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INNOVATIVE COMPOSER GIVES UNIQUE CONCERT

Sunday, May 5, 2002
FEATURES - ACCENT & ARTS   05F

By Barbara Zuck
Dispatch Senior Critic

Composer Tan Dun brought his music to the Ohio Theatre last night for what turned out to be an exploration of many exotic horizons. Something of a musical Thomas Edison, Dun and his many invented instruments became the centerpiece of the evening, offering a continual aural array of new experiences.

Those expecting the concert to focus on Tan's score to the 2000 movie Crouching Tiger, Hidden Dragon, which won him an Oscar, may have been a little disappointed -- at least initially. The first half of the concert was made up of a performance of another of the composer's works, the Water Percussion Concerto.

This fascinating piece set the proper tone -- one of experimentation -- for the entire evening, including the second half, the Crouching Tiger Concerto. Rather than use the concerto to accompany segments of the well-known movie, filmmaker Ang Lee and colleague James Schamus created a new video based on aspects of the film. More a montage or set of impressions on themes in the movie, the video became the secondary element, supporting the music, rather than vice versa.

Featured in this piece were several new or unfamiliar instruments, including one Tan made from recycled garbage that sounded something like a clarinet. But surely the musical star of the Crouching Tiger Concerto was Karen Han, a virtuoso on the er-hu, a Chinese stringed instrument that is played like the cello but has a more eerie and elastic sound. Han and her humble-looking instrument took over the role originally created by famed cellist Yo-Yo Ma. With its highly evocative and expressive qualities, the er-hu quickly made you forget all about Yo-Yo. As Tan noted, the er-hu sounds very much like the human voice.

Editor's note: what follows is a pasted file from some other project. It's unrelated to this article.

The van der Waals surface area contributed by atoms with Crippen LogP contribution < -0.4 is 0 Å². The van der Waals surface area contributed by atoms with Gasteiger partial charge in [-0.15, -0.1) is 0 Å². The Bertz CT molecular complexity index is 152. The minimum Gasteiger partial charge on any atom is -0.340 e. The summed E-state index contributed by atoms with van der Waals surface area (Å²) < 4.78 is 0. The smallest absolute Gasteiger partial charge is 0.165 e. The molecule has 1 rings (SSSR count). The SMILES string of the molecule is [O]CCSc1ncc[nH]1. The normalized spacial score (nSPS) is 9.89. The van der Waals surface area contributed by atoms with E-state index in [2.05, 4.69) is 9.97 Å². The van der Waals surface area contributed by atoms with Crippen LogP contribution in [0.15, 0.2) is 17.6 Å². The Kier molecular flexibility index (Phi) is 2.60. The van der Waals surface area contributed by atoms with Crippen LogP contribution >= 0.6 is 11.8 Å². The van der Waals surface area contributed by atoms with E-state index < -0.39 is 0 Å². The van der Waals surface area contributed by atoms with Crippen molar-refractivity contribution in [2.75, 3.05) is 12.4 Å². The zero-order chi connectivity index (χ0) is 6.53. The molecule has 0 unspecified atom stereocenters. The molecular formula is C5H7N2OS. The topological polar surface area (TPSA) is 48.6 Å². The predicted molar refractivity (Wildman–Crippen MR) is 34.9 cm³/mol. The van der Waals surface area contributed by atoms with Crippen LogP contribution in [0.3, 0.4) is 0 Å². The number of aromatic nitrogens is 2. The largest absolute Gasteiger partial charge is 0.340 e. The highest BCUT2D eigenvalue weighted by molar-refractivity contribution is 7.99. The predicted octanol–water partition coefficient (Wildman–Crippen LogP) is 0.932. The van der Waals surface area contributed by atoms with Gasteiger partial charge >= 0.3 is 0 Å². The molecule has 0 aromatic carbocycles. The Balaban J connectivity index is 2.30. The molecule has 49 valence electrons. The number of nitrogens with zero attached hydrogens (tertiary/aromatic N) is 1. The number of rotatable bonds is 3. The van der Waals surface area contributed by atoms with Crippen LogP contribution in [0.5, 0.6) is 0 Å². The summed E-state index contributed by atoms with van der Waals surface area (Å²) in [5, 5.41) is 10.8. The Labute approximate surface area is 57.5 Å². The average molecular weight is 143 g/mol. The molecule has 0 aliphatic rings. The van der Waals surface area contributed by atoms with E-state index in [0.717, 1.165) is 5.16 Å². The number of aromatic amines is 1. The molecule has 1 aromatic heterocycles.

Thus its use added the dimension of personality and character to the proceedings that were taken out by Lee's new, non-narrative video.

The ProMusica Chamber Orchestra served as the body of Western instrumentalists in both concertos and played well for the composer, who also conducted. Given its long exposure to new music, ProMusica was the right choice for this event.

The Water Percussion Concerto dripped with innovation, especially on those in the front rows of the theater, who took on the wet look. Though several percussionists were at work, most of the splashing came from soloist David Cossin, whose cadenzas included slapping water in glass containers and tapping upturned floating wooden bowls.

Thanks to composers such as Dun, Philip Glass and John Corigliano, movie music is becoming a haven for new ideas, and that can only be good for classical music. Movies get more people into the theater than anything that even hints at "contemporary music,'' but last night's event converted those words into something positive.

bzuck@dispatch.com



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